Over the decades, there has been the systematic injustice of repeated killings of unarmed African-Americans by US police officers. These killings have taken place with near total impunity. No US police officer has ever been prosecuted for such a killing.
The graphic video of a policeman with his knee on the neck of George Floyd, causing his tragic death has brought this matter to the forefront of the struggle for global social justice.
Cries of “Black Lives Matter” and “Enough is Enough” have echoed on the streets of the USA, and here in Britain. Young people of all ethnicities have taken to the streets to protest against the killings and demand an end to institutional racism and discrimination.
The process entails “black people being assigned the label of criminal, whether they are guilty or not.” The failure of the police to properly police local communities has largely been responsible for the high numbers of black people suffering the trauma of stop and search.
The end result is a battery of crime statistics that shows the high rates of arrest of black people. The reality is they’re being targeted for underground activities that are being carried out by other ethnic groups who are engaged in major criminal enterprises. However, we do not see the overrepresentation of these groups in the crime figures. For example, in 2010, 28% of children in custody were of BAME origin, but in March 2020 the figure was 51% - despite white children making up 76% of young offenders. Why is this?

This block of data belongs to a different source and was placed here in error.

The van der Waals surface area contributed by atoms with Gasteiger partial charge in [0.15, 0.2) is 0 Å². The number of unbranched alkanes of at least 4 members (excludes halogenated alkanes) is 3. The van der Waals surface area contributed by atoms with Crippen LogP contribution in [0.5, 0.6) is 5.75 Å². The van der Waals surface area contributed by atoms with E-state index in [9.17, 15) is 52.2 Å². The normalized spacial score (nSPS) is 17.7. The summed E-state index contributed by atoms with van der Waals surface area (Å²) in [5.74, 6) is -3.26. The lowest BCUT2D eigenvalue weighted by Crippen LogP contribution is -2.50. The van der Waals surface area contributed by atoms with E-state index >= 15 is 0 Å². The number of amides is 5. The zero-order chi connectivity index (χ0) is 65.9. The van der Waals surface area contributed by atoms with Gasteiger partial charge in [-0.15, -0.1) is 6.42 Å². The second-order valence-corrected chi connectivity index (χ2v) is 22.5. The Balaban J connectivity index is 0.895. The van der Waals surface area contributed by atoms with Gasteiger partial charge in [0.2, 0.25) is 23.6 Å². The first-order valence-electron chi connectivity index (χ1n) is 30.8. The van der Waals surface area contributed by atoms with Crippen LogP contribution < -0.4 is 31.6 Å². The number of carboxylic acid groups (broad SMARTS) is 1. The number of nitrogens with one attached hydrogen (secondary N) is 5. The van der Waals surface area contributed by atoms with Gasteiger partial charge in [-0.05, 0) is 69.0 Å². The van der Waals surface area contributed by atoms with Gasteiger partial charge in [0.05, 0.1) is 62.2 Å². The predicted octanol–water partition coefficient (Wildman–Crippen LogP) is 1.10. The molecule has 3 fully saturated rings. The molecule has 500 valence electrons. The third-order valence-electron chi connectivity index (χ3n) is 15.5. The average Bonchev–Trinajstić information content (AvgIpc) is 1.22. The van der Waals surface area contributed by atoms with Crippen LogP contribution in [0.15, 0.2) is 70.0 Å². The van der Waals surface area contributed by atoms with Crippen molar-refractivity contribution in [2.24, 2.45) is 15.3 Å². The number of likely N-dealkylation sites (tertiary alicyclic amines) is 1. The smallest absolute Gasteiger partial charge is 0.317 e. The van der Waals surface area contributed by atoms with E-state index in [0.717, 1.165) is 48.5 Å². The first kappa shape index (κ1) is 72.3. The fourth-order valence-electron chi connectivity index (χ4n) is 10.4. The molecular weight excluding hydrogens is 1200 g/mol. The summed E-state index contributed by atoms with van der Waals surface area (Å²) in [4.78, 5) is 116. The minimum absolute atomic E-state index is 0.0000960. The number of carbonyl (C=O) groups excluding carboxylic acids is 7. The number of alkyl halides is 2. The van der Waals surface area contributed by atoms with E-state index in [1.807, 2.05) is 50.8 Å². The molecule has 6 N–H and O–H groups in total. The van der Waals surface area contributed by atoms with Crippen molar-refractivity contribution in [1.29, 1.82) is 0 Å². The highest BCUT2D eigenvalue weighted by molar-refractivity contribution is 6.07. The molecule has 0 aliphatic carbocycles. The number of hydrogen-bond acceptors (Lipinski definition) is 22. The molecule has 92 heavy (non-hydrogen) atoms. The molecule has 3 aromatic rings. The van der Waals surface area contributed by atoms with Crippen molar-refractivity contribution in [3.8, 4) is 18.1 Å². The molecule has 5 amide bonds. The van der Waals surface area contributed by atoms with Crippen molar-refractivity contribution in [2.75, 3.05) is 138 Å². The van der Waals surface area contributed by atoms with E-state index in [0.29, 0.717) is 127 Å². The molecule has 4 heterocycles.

The paradox of the treatment being meted out to black people is that we were invited to this country to help rebuild Britain after the second Word War. We are the very people that kept the NHS, the trains and other vital services running. So why are the institutions of this country so willing to deprive us of our right to be treated as equal citizens of the UK on the basis of the colour of our skin.
As the well-known civil rights activists, Jane Elliot said, “We don’t need a society that is colour-blind. We need a society that is not blinded by colour.”
In addition, recent employment data shows that 9% of Black people were unemployed, the highest unemployment rate across all ethnic groups. The disproportionate impact of COVID-19 on BAME communities and the Windrush scandal, shows that there a need for urgent action to rid our country of the stain of historic structural racism and discrimination as never been greater. This feels like a genuine opportunity to make lasting changes and build a better and more equal society.
Exploring how best to respond
Enfield Caribbean Association (ECA) has created a Community hub in the borough of Enfield. The hub will be the centre of activities for families, children, young people and individuals of black origin descent in Enfield. The hub has four main interrelated strands:
- Education and Health
- Community and Cultural esteem and Economic Empowerment
- Supporting the community
- Social justice
In addition, we have also agreed to join forces with Black Lives Matter, Enfield to collaborative understanding of what could be achieved. The aim would be to formulate a plan for developing a shared approach to ensure sustainable and lasting change.
If you are interested and would like to t to join us and become members of the ECA, please click here and leave your name, email address and message and we will contact you.